Turkey's cities are grappling with hundreds of thousands of refugees, but more remains to be done.
Latest in Refugees
Implementing the Refugee EO: The State Department Should Consider Refugee Agency Assurances as Bona Fide Relationships
While progress has been made in implementing the Supreme Court’s stay of lower court injunctions of President Trump’s revised refugee executive order (EO), the State Department’s current stance on refugee admissions requires further review.
The U.S. Court of Appeals of the Ninth Circuit has affirmed in part a preliminary injunction against the Trump administration's revised travel ban issued by a federal district court in Hawaii v. Trump. The circuit court vacated the portions of the injunction that prevent the government from conducting internal reviews and that run against the President personally, but otherwise upheld the district court's ruling. The opinion is available in full below.
The Fourth Circuit's curious citation of Ex parte Milligan in the travel ban case is a reflection of a kind of judicial supremacy and constitutional universalism that is very attractive today among left-leaning lawyers, judges, and legal academics—but that's not what Milligan says.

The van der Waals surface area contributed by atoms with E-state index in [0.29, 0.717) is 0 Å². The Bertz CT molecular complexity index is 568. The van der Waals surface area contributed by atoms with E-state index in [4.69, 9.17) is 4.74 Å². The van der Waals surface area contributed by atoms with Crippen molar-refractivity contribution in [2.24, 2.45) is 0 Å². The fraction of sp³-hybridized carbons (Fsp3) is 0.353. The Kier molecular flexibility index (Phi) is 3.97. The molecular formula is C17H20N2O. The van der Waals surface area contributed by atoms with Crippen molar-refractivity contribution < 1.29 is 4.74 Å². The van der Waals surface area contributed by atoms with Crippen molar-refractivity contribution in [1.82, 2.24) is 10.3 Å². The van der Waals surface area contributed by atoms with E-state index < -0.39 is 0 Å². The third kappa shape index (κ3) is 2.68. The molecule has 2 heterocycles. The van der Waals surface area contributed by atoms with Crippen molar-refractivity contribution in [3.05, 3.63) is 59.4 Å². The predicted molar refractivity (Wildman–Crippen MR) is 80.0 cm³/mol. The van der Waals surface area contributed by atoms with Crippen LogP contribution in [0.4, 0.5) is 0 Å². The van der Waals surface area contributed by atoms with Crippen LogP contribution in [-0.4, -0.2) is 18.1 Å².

The U.S. Court of Appeals for the Fourth Circuit has affirmed in part a district court's nationwide preliminary injunction issued against the Trump administration's revised travel ban in International Refugee Assistance Project v. Trump. The decision is included in full below.
The Fourth Circuit Argument on the Refugee EO: Second-Guessing the President or Safeguarding Individual Rights?
Yesterday's argument placed two opposition options before the Fourth Circuit (1) narrowly construe the President’s authority and read Trump’s comments in the worst possible light, or (2) cultivate a measure of deference.
An en banc Fourth Circuit hears argument on Executive Order 13,780.
What the Data Really Show About Terrorists Who 'Came Here,' Part III: What If You Included Domestic Terrorism Cases?
The Justice Department data about which President Trump appears to have been talking excludes domestic terrorism cases. The picture is very different if you don’t do that.
Which countries are, and which countries are not, exporting terrorists to the United States? And are those the same countries from which Trump’s executive order would ban entry?
President Trump declared to a joint session of Congress that Justice Department data show the “vast majority” of people convicted of terrorist crimes came from overseas. Here’s why that’s not true.